When you don't let these players cheat and ignore rules, they leave on their own eventually.
I don't agree with other players not healing this individual (if he brings his own wand of CLW), I think that is malicious and he does have a grievance (it ignores the PF rule to cooperate and is jerk behavior). However, with regards to hiding, I'm pretty sure that this individual did the same thing a number of other times and the group DID help him out. Finally they said 'no'. This is what happens.
I know this comes up every so often, so pardon me for re-asking ... but does Pathfinder need a second edition?
There's this company called Wizards of the Coast you might be interested in. They create new editions of D&D every 5 years, so this might be your thing.
As someone who actually pays for every book and resource, this is not my thing.
If Paizo makes another edition of Pathfinder before the 10 year mark, I'm just going to find another hobby.
I'm more than happy with all new rulebooks being optional (like APG, Unchained). It's like beta-testing the next edition. But it's soft, because it's optional. It gives me time to read it without pushing it down my throat. That's what I like.
Chess Pwn wrote:
This doesn't actually work out. If you have 4 people the scenario is easier than if you had 6 people.
As a GM and a player, I don't find this to be true. You realize that the 4-player adjustment means that there is usually only 1 less mook in the combat? Having 1 less mook doesn't compensate for losing 2 players. The 4-player adjustment is often inadequate.
Also, if you have 2 players not contributing, would you rather having two characters doing a scenario meant for 4 players (@50% strength) or 4 players doing a 6 player scenario (@67% strength). I know what I'd prefer.
There is also less diversity (for skills), less hit points for the table, less flankers.
4-player tables are tougher than 6-player tables.
I just wanted to apologize for my earlier post which seems too harsh now. I was only trying to point out that sometimes it's better to focus on the things you can change (yourself) than the things you cannot (players).
Instead of blaming the players for not being skillful enough, maybe the scenarios are too tough? In season 7 I'm finding them very challenging, too challenging in many cases. And I've been bringing optimized characters to the table. And there has been soft balling.
Recently I was astonished by the number of zen archers, tetori, and gunslingers at my convention tables. Wizards that use 5+ source books. And bards to handle the social.
At home as a GM, I'm finding that the 4-player adjustment just isn't adequate (or at least as good as having 6 players) in most cases. Are they playing in a lot of 4-player groups?
You have to talk straight with them and tell them that their characters (and play styles) are not strong enough in combat. If you've already done that, what do they recommend as a solution? You have to include them in the decision making. Do they understand that other players don't like their characters dying? What would they suggest?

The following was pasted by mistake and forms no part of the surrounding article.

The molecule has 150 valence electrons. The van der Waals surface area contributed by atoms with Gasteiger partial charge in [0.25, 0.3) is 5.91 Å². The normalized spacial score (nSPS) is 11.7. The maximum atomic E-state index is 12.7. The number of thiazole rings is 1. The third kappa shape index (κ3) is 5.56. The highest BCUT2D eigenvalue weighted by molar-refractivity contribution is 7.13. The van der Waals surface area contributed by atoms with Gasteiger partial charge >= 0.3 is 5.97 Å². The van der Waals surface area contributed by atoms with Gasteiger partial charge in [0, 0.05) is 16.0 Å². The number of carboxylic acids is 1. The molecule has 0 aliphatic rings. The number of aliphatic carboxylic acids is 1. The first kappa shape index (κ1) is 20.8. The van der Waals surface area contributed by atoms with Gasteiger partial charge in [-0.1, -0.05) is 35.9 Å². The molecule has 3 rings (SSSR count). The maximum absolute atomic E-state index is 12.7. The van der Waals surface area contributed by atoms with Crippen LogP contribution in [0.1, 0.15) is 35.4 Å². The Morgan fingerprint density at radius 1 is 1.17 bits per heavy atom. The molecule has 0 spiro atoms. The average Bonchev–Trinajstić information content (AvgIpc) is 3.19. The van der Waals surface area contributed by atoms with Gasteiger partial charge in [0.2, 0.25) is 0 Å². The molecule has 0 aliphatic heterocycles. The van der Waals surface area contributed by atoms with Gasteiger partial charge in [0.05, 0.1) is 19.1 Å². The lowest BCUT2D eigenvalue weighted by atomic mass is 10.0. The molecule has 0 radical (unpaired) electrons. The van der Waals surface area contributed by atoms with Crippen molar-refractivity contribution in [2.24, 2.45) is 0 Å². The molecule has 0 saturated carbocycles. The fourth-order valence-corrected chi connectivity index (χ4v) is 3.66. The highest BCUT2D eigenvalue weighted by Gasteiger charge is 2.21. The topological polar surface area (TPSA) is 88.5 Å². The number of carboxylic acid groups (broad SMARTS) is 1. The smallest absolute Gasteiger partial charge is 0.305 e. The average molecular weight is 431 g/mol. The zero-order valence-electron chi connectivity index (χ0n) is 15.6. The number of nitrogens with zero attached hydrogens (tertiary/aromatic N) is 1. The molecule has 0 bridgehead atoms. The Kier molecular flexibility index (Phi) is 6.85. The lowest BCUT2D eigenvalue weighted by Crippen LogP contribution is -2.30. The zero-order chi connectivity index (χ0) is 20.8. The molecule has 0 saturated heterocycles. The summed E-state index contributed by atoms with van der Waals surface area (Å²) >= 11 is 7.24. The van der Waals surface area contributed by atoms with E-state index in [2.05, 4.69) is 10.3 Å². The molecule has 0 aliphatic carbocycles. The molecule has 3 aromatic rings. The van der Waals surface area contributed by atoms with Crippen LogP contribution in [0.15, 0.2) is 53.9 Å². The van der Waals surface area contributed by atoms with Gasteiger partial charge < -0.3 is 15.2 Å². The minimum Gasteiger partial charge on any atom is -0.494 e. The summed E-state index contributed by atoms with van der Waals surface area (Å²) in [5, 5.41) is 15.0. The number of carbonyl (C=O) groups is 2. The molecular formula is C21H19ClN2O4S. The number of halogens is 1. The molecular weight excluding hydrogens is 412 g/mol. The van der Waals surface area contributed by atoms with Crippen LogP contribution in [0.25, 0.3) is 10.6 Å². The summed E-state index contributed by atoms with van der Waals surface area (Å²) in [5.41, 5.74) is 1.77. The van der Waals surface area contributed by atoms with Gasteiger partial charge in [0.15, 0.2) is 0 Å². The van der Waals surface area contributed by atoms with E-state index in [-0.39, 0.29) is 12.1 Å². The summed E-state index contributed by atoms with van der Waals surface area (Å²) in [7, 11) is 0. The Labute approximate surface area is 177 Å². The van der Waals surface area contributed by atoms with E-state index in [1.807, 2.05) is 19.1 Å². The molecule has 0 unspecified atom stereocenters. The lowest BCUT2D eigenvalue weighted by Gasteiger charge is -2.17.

Anyway good luck, I'm curious how this works out.
What are you waiting for?
1) Enforce the rules. If they don't want to make the Climb check, they sit in the pit for the scenario. Letting them cheat and having one set of rules for some players and another set of rules is a GM problem, not a player problem. Please consider that some players might have left not because of the couple, but because of the GMs catering to cheating and favoritism.
2) Stop soft balling. They get upset if you attack their character? Your GMs need to make things fair and if they avoid attacking the couple in favor of other players, they are part of the problem.
Ultimately, it a GM/leadership problem. GMs shouldn't allow players to cheat, ignore rules, and there shouldn't be favoritism. Favoritism kills tables in home campaigns, it kills tables in PFS venues also.
If your GMs were tougher with them, the couple would have left on their own already.
If they're disruptive and continue to ignore the rules and the GM, kick them from the table. If it happens again, feel free to tell them they're not welcome at the venue and report this to a VO. Problem solved.
Redneck GM wrote:
The husband always plays a rogue style character (ranged) and the wife a "healer" that is usually a Druid more concerned ooc with the survival of her animal companion than anything. Near zero contribution in combat, and NO contribution in social...
So if I'm reading this right, by "skill" you mean they play very non-optimal characters?
Someone probably should have explained things to them months ago. Everyone's character needs to do *something* somewhat effective. Offer to help them in item purchases, character building, and playstyle. Often people just don't know or don't have the time to learn.
If they dismiss all help then that's a different problem. Is it better to be all inclusive and kill your lodge or be "rude" and disallow 2 players?
I GM a home game and I'm in this process myself. The characters are almost level 7 now and things are getting a lot more difficult. As it is, I'm cherry picking weaker scenarios so they don't get crushed in combat. But I'm also teaching them better playstyles, better gear purchases (or rather to even use gold), character auditing (missing 10 hp on one character!), and feat suggestions. So far so good, but it's a process.
Also encountered this problem at a convention. Subtier 6-7, my brother and I basically needed to complete the entire scenario. Had one guy shooting magic missiles from a wand (1d4+1), another guy was a face character with no combat ability (even against a humanoids?), a healing cleric, and a druid with a defensive animal companion. 0 prestige, lucky to come out alive, would be dead with most other characters. Not sure what to do with groups like this except to let them die and hopefully they won't take you down with them. If they were local to me, I'd avoid them too. But really, someone should really be offering them help. You carry 1 guy that can't contribute in combat but not 3. Funny thing is, they probably thought of us as minmax munchkins and that we were the problem. And that's how it is!